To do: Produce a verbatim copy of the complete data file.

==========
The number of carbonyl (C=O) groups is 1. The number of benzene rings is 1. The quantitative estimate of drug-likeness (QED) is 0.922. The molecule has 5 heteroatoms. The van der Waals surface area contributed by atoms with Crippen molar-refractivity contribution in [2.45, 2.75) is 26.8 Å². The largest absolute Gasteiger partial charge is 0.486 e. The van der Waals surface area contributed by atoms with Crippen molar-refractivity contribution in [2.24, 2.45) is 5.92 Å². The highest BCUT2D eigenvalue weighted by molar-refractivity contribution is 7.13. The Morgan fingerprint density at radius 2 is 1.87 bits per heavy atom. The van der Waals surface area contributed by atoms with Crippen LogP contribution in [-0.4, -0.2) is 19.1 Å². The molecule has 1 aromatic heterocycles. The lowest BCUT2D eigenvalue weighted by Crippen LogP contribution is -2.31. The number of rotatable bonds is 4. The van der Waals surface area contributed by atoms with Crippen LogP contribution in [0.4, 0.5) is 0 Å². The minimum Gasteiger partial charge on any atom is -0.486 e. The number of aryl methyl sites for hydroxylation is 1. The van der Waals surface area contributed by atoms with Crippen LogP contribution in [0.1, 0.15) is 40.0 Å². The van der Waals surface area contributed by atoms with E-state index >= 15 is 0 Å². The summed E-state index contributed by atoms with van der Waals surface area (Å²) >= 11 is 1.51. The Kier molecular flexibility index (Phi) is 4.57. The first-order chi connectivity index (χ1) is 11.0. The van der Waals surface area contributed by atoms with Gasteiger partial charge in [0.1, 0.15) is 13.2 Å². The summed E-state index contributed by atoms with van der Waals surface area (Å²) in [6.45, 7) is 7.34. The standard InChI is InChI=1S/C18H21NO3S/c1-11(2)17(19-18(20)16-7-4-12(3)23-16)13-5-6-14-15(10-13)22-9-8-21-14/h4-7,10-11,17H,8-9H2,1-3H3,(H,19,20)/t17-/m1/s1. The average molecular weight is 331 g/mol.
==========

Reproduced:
The number of carbonyl (C=O) groups is 1. The number of benzene rings is 1. The quantitative estimate of drug-likeness (QED) is 0.922. The molecule has 5 heteroatoms. The van der Waals surface area contributed by atoms with Crippen molar-refractivity contribution in [2.45, 2.75) is 26.8 Å². The largest absolute Gasteiger partial charge is 0.486 e. The van der Waals surface area contributed by atoms with Crippen molar-refractivity contribution in [2.24, 2.45) is 5.92 Å². The highest BCUT2D eigenvalue weighted by molar-refractivity contribution is 7.13. The Morgan fingerprint density at radius 2 is 1.87 bits per heavy atom. The van der Waals surface area contributed by atoms with Crippen LogP contribution in [-0.4, -0.2) is 19.1 Å². The molecule has 1 aromatic heterocycles. The lowest BCUT2D eigenvalue weighted by Crippen LogP contribution is -2.31. The number of rotatable bonds is 4. The van der Waals surface area contributed by atoms with Crippen LogP contribution in [0.4, 0.5) is 0 Å². The minimum Gasteiger partial charge on any atom is -0.486 e. The number of aryl methyl sites for hydroxylation is 1. The van der Waals surface area contributed by atoms with Crippen LogP contribution in [0.1, 0.15) is 40.0 Å². The van der Waals surface area contributed by atoms with E-state index >= 15 is 0 Å². The summed E-state index contributed by atoms with van der Waals surface area (Å²) >= 11 is 1.51. The Kier molecular flexibility index (Phi) is 4.57. The first-order chi connectivity index (χ1) is 11.0. The van der Waals surface area contributed by atoms with Gasteiger partial charge in [0.1, 0.15) is 13.2 Å². The summed E-state index contributed by atoms with van der Waals surface area (Å²) in [6.45, 7) is 7.34. The standard InChI is InChI=1S/C18H21NO3S/c1-11(2)17(19-18(20)16-7-4-12(3)23-16)13-5-6-14-15(10-13)22-9-8-21-14/h4-7,10-11,17H,8-9H2,1-3H3,(H,19,20)/t17-/m1/s1. The average molecular weight is 331 g/mol.